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Clean Drinking Water at Home

Friday, May 24th by Mike Ohlinger


Woman Drinking holding a glass of water

Is My Drinking Water Okay?

Imagine that you’re at the tail end of a summer afternoon gardening session. You’ve spent hours weeding, pruning, watering, and digging in your backyard. As you’re giving one last look over your handiwork, you’re only thinking about one thing: that celebratory glass of water. You shake out the dirt in your pockets, head to the kitchen, fill up a tall glass of water from the tap, take a big swig and…something’s not quite right. Your tap water tastes terrible.

While many of us expect our city drinking water to be consistently free from impurities and imperfections, the reality can be much different. At any given time, there are several factors that can affect the quality of your drinking water, ranging from your public water supply’s source to the quality of the plumbing that your drinking water travels through to reach your tap. These factors can affect the taste, appearance, and even the safety of your home’s drinking water if not addressed. Regardless of the cause, bad tasting and bad looking drinking water can make us wary when filling up a glass from the tap and make us ask the question: Is my water okay to drink?

Municipalities regulate and treat their water supply for contaminants and impurities, but recent news stories about the failures of some public works can make trusting the quality of our drinking water that much more difficult. What steps can we take to make sure that we’re consuming the highest quality, safest drinking water we can?

Alternatives to the Tap

Maybe you get the majority of your drinking water from the dispenser in your fridge or use a water filter pitcher before consuming water from your tap. Both of these solutions advertise taste and odor free water with very little cost and maintenance besides replacing the filter. In both cases, an activated carbon filter is used to attract and remove certain contaminants, including the ones that affect the look and taste of your drinking water. This leaves behind a seemingly clear and perfect glass of water.

Even though this water might look clear, it may not be completely absent of contaminants. While these filters often work well with removing the taste and odor from some water, most are not able to capture and remove certain harmful contaminants. The relatively short amount of time that the water spends passing through these smaller carbon filters may also not fully eliminate all odor and taste issues, especially on more difficult water.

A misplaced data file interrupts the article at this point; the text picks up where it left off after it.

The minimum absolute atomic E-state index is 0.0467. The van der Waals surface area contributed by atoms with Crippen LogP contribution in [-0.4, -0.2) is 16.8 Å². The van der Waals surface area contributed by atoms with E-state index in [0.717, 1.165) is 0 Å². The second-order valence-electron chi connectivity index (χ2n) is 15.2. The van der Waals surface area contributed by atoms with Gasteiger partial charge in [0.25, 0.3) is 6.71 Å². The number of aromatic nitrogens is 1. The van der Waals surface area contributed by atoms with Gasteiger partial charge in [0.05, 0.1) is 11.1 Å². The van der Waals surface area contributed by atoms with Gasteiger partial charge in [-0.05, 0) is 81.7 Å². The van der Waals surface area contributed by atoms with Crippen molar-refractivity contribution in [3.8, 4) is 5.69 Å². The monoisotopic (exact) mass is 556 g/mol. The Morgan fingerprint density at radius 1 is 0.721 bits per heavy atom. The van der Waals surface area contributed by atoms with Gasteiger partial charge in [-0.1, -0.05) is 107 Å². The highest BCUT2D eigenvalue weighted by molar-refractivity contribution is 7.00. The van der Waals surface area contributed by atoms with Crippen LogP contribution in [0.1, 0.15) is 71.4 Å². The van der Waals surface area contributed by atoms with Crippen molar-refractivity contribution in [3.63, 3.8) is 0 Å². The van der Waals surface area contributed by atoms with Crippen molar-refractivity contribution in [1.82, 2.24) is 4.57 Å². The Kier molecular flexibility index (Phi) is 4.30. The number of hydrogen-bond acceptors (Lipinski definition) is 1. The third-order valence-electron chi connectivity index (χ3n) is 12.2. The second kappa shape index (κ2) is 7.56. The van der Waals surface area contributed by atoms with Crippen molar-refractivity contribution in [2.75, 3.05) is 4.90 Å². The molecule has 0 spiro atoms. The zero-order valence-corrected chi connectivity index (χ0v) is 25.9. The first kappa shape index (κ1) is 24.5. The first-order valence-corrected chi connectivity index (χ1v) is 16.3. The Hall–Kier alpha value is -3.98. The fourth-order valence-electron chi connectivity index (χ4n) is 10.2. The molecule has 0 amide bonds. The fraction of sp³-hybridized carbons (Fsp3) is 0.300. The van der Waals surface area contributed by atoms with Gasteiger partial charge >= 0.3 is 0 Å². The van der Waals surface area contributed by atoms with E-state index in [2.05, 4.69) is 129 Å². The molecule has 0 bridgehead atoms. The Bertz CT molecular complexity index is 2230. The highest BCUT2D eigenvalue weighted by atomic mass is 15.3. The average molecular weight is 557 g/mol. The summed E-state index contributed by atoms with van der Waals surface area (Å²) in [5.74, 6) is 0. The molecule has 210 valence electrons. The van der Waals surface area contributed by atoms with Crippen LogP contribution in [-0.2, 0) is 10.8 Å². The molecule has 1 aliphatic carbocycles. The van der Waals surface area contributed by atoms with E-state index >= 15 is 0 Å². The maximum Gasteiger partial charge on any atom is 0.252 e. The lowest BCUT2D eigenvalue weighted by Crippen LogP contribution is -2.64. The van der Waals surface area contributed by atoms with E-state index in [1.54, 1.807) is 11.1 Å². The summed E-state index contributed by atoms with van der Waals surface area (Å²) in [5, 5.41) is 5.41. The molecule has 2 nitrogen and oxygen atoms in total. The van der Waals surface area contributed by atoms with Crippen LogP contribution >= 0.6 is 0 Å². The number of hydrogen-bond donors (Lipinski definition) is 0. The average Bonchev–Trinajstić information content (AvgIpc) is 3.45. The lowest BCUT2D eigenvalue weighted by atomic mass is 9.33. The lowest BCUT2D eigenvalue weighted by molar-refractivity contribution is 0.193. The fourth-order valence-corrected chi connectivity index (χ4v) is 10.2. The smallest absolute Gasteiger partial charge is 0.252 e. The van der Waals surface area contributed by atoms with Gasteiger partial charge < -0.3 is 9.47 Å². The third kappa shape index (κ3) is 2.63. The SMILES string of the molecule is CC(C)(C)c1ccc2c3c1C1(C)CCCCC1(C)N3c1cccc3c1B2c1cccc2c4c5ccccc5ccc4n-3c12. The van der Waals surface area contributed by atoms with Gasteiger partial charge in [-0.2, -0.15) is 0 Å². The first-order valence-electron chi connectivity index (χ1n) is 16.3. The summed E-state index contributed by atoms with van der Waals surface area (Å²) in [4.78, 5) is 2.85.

Replacing or supplementing your home’s drinking water with bottled water is another solution, but the cost, inconvenience, and heavy environmental impact of discarded plastic bottles makes this a less than ideal fix. In addition, bottled water regulations are about on par with the EPA’s standards on tap water, meaning that your favorite bottled water brand might be using water very similar to what you can find in your home’s tap. Those images of crystal clear, glacier-fed artesian water sources on water bottle labels are far from the truth. Many bottled water brands have even been subject to recalls due to safety concerns of E.Coli or high arsenic contamination.

The Reverse Osmosis Solution

The perfect home solution for the best, most convenient drinking water comes in the form of a process called reverse osmosis (RO). A reverse osmosis treatment unit “polishes” water through a multi-stage filtration process that reduces bothersome contaminants that affect the smell, look, and taste of your water. In addition, an RO unit also reduces more harmful contaminants, such as lead and arsenic.

Much like a fridge or pitcher-style water filter, an RO system includes carbon filters to reduce contaminants. These filters are much larger than the ones found in your fridge and water moves more slowly through them, giving the carbon enough time to do its job properly. In addition, a unique membrane filter catches any remaining impurities at the microscopic level. This is the stage where contaminants like lead, arsenic, nitrates, and cysts are removed.

line drawing of a reverse osmosis installation under sinkA reverse osmosis unit has a small footprint and can be installed easily in most homes. It is often installed beneath a kitchen sink or in a discrete and accessible location and is connected to its own dedicated faucet. These faucets come available in a large variety of colors and styles and are designed to match and compliment your kitchen. Once installed, you and your family will have quick and convenient access to the high quality, pure drinking water that you expect in your home.

In addition to providing pure water for drinking, the taste and odor free qualities of reverse osmosis water is ideal for using in cooking or in hot or cold drinks. Even the slightest water impurity can affect the taste of a new recipe or your morning coffee. Using reverse osmosis water ensures that you’re using the purest, cleanest ingredients you can.

If you find yourself questioning the water that comes from your tap or if you simply want better tasting, better-looking drinking water for your home, the first step is calling a professional to test your drinking water. Depending on the results of your water test, WaterCare offers an innovative line of reverse osmosis systems that provide pure, refreshing and high quality “polished” water that treats the base problems in your home. To get started, call us today!

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